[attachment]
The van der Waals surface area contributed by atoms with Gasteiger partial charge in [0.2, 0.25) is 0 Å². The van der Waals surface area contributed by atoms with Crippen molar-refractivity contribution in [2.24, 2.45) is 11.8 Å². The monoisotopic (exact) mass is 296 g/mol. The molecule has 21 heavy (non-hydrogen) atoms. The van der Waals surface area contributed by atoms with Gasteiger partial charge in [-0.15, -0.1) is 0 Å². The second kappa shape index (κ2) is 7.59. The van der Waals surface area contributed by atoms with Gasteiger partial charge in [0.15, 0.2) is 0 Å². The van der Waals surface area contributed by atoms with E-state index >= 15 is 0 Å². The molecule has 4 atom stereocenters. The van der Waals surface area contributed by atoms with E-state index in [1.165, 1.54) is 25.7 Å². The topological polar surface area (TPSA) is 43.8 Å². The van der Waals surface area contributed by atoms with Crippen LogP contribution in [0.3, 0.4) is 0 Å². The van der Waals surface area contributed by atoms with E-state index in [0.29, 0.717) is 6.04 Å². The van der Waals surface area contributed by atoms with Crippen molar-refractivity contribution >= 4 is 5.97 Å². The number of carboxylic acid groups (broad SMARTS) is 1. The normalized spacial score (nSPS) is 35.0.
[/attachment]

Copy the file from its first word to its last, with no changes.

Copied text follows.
The van der Waals surface area contributed by atoms with Gasteiger partial charge in [0.2, 0.25) is 0 Å². The van der Waals surface area contributed by atoms with Crippen molar-refractivity contribution in [2.24, 2.45) is 11.8 Å². The monoisotopic (exact) mass is 296 g/mol. The molecule has 21 heavy (non-hydrogen) atoms. The van der Waals surface area contributed by atoms with Gasteiger partial charge in [-0.15, -0.1) is 0 Å². The second kappa shape index (κ2) is 7.59. The van der Waals surface area contributed by atoms with Gasteiger partial charge in [0.15, 0.2) is 0 Å². The van der Waals surface area contributed by atoms with E-state index >= 15 is 0 Å². The molecule has 4 atom stereocenters. The van der Waals surface area contributed by atoms with E-state index in [1.165, 1.54) is 25.7 Å². The topological polar surface area (TPSA) is 43.8 Å². The van der Waals surface area contributed by atoms with Crippen LogP contribution in [0.3, 0.4) is 0 Å². The van der Waals surface area contributed by atoms with E-state index in [0.29, 0.717) is 6.04 Å². The van der Waals surface area contributed by atoms with Crippen molar-refractivity contribution >= 4 is 5.97 Å². The number of carboxylic acid groups (broad SMARTS) is 1. The normalized spacial score (nSPS) is 35.0.